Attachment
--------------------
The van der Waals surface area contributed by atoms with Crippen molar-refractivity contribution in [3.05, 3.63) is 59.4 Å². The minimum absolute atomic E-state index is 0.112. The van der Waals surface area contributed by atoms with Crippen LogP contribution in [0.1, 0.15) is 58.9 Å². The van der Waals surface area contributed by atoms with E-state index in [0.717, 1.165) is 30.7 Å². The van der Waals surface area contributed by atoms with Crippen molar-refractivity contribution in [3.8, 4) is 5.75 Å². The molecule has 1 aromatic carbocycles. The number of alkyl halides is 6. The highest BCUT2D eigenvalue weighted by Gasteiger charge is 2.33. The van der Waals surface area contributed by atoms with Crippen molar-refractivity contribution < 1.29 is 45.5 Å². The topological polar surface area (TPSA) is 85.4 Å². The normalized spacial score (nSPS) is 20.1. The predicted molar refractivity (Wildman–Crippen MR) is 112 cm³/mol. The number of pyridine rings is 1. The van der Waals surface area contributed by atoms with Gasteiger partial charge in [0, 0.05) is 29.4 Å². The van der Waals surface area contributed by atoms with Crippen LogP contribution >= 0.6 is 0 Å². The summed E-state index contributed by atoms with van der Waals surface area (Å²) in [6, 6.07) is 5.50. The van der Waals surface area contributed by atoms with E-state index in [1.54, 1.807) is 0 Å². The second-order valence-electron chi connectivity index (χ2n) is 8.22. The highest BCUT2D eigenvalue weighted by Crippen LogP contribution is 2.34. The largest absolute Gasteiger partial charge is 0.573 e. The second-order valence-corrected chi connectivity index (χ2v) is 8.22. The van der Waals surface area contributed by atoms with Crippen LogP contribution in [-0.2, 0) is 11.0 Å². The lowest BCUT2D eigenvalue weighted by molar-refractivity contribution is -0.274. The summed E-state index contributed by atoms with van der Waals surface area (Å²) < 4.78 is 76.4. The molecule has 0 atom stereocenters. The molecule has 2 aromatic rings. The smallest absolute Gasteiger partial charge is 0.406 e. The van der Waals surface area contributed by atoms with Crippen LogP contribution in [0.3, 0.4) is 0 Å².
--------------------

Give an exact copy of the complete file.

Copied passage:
The van der Waals surface area contributed by atoms with Crippen molar-refractivity contribution in [3.05, 3.63) is 59.4 Å². The minimum absolute atomic E-state index is 0.112. The van der Waals surface area contributed by atoms with Crippen LogP contribution in [0.1, 0.15) is 58.9 Å². The van der Waals surface area contributed by atoms with E-state index in [0.717, 1.165) is 30.7 Å². The van der Waals surface area contributed by atoms with Crippen molar-refractivity contribution in [3.8, 4) is 5.75 Å². The molecule has 1 aromatic carbocycles. The number of alkyl halides is 6. The highest BCUT2D eigenvalue weighted by Gasteiger charge is 2.33. The van der Waals surface area contributed by atoms with Crippen molar-refractivity contribution < 1.29 is 45.5 Å². The topological polar surface area (TPSA) is 85.4 Å². The normalized spacial score (nSPS) is 20.1. The predicted molar refractivity (Wildman–Crippen MR) is 112 cm³/mol. The number of pyridine rings is 1. The van der Waals surface area contributed by atoms with Gasteiger partial charge in [0, 0.05) is 29.4 Å². The van der Waals surface area contributed by atoms with Crippen LogP contribution >= 0.6 is 0 Å². The summed E-state index contributed by atoms with van der Waals surface area (Å²) in [6, 6.07) is 5.50. The van der Waals surface area contributed by atoms with E-state index in [1.54, 1.807) is 0 Å². The second-order valence-electron chi connectivity index (χ2n) is 8.22. The highest BCUT2D eigenvalue weighted by Crippen LogP contribution is 2.34. The largest absolute Gasteiger partial charge is 0.573 e. The second-order valence-corrected chi connectivity index (χ2v) is 8.22. The van der Waals surface area contributed by atoms with Crippen LogP contribution in [-0.2, 0) is 11.0 Å². The lowest BCUT2D eigenvalue weighted by molar-refractivity contribution is -0.274. The summed E-state index contributed by atoms with van der Waals surface area (Å²) < 4.78 is 76.4. The molecule has 0 atom stereocenters. The molecule has 2 aromatic rings. The smallest absolute Gasteiger partial charge is 0.406 e. The van der Waals surface area contributed by atoms with Crippen LogP contribution in [0.3, 0.4) is 0 Å².